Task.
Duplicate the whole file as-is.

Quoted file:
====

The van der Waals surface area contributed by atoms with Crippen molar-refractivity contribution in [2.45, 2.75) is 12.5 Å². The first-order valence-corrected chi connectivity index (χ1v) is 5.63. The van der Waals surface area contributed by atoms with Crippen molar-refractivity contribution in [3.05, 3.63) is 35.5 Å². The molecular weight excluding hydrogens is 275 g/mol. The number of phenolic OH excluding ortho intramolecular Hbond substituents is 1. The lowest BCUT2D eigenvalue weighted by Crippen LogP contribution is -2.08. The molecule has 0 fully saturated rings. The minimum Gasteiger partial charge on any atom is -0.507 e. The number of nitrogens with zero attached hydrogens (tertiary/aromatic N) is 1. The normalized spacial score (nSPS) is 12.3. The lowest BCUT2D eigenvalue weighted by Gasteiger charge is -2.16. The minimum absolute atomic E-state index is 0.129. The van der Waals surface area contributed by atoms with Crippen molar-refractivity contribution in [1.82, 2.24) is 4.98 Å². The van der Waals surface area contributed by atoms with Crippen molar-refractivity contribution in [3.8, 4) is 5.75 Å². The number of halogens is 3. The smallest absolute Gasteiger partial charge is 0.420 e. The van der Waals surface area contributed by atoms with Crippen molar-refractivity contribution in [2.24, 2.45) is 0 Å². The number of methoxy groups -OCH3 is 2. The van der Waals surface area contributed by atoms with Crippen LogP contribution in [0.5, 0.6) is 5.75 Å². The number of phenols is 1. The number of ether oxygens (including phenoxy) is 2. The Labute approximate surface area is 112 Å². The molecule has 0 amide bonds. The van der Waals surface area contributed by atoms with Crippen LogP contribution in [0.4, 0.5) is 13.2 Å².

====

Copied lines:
The van der Waals surface area contributed by atoms with Crippen molar-refractivity contribution in [2.45, 2.75) is 12.5 Å². The first-order valence-corrected chi connectivity index (χ1v) is 5.63. The van der Waals surface area contributed by atoms with Crippen molar-refractivity contribution in [3.05, 3.63) is 35.5 Å². The molecular weight excluding hydrogens is 275 g/mol. The number of phenolic OH excluding ortho intramolecular Hbond substituents is 1. The lowest BCUT2D eigenvalue weighted by Crippen LogP contribution is -2.08. The molecule has 0 fully saturated rings. The minimum Gasteiger partial charge on any atom is -0.507 e. The number of nitrogens with zero attached hydrogens (tertiary/aromatic N) is 1. The normalized spacial score (nSPS) is 12.3. The lowest BCUT2D eigenvalue weighted by Gasteiger charge is -2.16. The minimum absolute atomic E-state index is 0.129. The van der Waals surface area contributed by atoms with Crippen molar-refractivity contribution in [1.82, 2.24) is 4.98 Å². The van der Waals surface area contributed by atoms with Crippen molar-refractivity contribution in [3.8, 4) is 5.75 Å². The number of halogens is 3. The smallest absolute Gasteiger partial charge is 0.420 e. The van der Waals surface area contributed by atoms with Crippen molar-refractivity contribution in [2.24, 2.45) is 0 Å². The number of methoxy groups -OCH3 is 2. The van der Waals surface area contributed by atoms with Crippen LogP contribution in [0.5, 0.6) is 5.75 Å². The number of phenols is 1. The number of ether oxygens (including phenoxy) is 2. The Labute approximate surface area is 112 Å². The molecule has 0 amide bonds. The van der Waals surface area contributed by atoms with Crippen LogP contribution in [0.4, 0.5) is 13.2 Å².